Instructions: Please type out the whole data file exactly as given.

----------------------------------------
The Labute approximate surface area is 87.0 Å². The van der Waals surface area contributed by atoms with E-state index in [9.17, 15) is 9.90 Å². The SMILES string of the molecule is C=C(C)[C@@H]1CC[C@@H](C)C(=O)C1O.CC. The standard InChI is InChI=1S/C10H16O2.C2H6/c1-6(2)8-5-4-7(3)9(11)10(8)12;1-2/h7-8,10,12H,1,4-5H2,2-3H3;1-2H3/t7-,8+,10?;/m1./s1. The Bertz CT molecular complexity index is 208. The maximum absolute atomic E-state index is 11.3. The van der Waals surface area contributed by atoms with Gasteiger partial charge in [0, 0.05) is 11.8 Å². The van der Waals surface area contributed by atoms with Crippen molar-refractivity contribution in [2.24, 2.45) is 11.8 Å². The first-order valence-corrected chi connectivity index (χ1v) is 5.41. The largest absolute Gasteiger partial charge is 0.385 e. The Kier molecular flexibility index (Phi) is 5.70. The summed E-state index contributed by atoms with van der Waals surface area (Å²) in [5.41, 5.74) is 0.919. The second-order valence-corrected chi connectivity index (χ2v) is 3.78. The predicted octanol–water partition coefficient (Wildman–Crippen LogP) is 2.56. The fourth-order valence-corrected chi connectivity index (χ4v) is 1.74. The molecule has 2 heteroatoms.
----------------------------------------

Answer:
The Labute approximate surface area is 87.0 Å². The van der Waals surface area contributed by atoms with E-state index in [9.17, 15) is 9.90 Å². The SMILES string of the molecule is C=C(C)[C@@H]1CC[C@@H](C)C(=O)C1O.CC. The standard InChI is InChI=1S/C10H16O2.C2H6/c1-6(2)8-5-4-7(3)9(11)10(8)12;1-2/h7-8,10,12H,1,4-5H2,2-3H3;1-2H3/t7-,8+,10?;/m1./s1. The Bertz CT molecular complexity index is 208. The maximum absolute atomic E-state index is 11.3. The van der Waals surface area contributed by atoms with Gasteiger partial charge in [0, 0.05) is 11.8 Å². The van der Waals surface area contributed by atoms with Crippen molar-refractivity contribution in [2.24, 2.45) is 11.8 Å². The first-order valence-corrected chi connectivity index (χ1v) is 5.41. The largest absolute Gasteiger partial charge is 0.385 e. The Kier molecular flexibility index (Phi) is 5.70. The summed E-state index contributed by atoms with van der Waals surface area (Å²) in [5.41, 5.74) is 0.919. The second-order valence-corrected chi connectivity index (χ2v) is 3.78. The predicted octanol–water partition coefficient (Wildman–Crippen LogP) is 2.56. The fourth-order valence-corrected chi connectivity index (χ4v) is 1.74. The molecule has 2 heteroatoms.